On how to “calculate the private key:”

Only 2 of the 3 cards are required to calculate the private key. The cardholder discovers Secret 1 and 2 of at least 2 cards, then recalculates the private key. The private key can be redialed using the CoinPlus application offline or on gituhub/coinplus.sa.

SOLO Bar

The Solo Bar is quite similar to the CoinPlus Solo with the exception that the keys are on a bar. Its description:

SOLO Bars made of non-precious metal are bars imported from China with the only elements present being the boundaries of the areas in which secrets 1 and 2 will be engraved, the public address and the serial number of the bar. Once received, the bars are checked and stored.

Your SOLO Bar is an elegant ingot presented in its luxury case. Your SOLO Bar comes with its certificate of authenticity. Your public address is present on the ingot and on the certificate by scanning the QR code. Your SOLO Bar will be valid for a hundred years. Place it safely in a safe

The manufacturing process is described:

Once the product has been manufactured and delivered to Coinplus. The registration process for cryptographic codes remains to be followed. This process is described in the ‘patent’ section.

The patent was registered in Luxembourg, however it was taken off the page of CoinPlus.

The “Partners” page on the CoinPlus website names two companies, Simplex and SELP.

CoinPlus’ GitHub page has a repository titled “CoinPlus Solo Redeem”

The GitHub description states that it is:

Python code to retrieve the private key from your Coinplus Solo

As quoted above, the provider states that since “CoinPlus involves two different companies to engrave two secrets on the product that ensures only the buyer will have access to the private key.” However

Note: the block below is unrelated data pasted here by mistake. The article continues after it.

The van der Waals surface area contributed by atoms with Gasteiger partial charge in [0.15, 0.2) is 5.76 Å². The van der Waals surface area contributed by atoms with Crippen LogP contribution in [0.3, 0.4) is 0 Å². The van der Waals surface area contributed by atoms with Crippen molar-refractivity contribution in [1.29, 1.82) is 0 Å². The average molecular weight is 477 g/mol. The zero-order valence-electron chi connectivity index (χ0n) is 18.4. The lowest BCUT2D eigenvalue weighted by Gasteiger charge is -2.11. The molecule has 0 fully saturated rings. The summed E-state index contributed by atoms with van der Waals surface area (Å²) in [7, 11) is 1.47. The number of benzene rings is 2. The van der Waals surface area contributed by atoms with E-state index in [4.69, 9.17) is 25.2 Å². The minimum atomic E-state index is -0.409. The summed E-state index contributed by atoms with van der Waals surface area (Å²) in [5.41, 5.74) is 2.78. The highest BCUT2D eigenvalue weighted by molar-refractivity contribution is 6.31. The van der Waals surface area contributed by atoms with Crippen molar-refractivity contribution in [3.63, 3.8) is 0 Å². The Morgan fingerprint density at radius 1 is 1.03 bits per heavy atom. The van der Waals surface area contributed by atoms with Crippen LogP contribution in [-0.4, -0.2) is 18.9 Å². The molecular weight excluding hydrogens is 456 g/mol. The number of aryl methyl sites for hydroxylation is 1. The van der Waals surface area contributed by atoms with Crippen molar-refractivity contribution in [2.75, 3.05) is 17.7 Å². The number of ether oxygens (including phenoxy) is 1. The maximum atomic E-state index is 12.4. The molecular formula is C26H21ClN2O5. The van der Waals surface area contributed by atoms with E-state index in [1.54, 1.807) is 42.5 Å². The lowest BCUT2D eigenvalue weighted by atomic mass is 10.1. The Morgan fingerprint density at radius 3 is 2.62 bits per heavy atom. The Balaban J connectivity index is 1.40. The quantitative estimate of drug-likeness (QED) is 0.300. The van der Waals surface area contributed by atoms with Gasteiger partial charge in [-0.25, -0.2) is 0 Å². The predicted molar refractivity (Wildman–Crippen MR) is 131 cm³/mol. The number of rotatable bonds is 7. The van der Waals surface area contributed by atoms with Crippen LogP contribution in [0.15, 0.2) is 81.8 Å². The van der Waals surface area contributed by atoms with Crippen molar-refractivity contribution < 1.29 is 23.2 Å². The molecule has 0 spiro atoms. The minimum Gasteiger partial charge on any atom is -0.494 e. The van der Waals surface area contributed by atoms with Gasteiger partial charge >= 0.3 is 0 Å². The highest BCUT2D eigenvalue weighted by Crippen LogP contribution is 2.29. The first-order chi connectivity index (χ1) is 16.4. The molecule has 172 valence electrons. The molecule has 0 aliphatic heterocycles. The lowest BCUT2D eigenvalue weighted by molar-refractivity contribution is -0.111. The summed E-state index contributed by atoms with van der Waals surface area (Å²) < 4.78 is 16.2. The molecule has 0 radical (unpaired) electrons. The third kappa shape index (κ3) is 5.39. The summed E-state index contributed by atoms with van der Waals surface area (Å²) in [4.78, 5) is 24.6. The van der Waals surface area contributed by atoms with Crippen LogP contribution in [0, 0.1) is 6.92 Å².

• the user still has to trust that the two companies behind it do not collude to combine the keys they respectively generate.
  • Tamper-evident stickers are not a big challenge for motivated hackers. The company second to print on the cards could probably get around destroying the sticker to gain knowledge of the firstly printed keys.
  • Judging by photos provided, both companies use the same type of stickers, so removing and re-applying sticker is trivial.
  • Peeking below the sticker is a problem for the entire supply chain after the second key was printed.

(dg)

Verdict Explained

The device gets delivered with private keys as defined by the provider!

As part of our Methodology, we ask:

Are the keys never shared with the provider? If not, we tag it Provided Keys!

The best hardware wallet cannot guarantee that the provider deleted the keys if the private keys were put onto the device by them in the first place.

There is no way of knowing if the provider took a copy in the process. If they did, all funds controlled by those devices are potentially also under the control of the provider and could be moved out of the client’s control at any time at the provider’s discretion.

The product cannot be independently verified. If the provider puts your funds at risk on purpose or by accident, you will probably not know about the issue before people start losing money. If the provider is more criminally inclined he might have collected all the backups of all the wallets, ready to be emptied at the press of a button. The product might have a formidable track record but out of distress or change in management turns out to be evil from some point on, with nobody outside ever knowing before it is too late.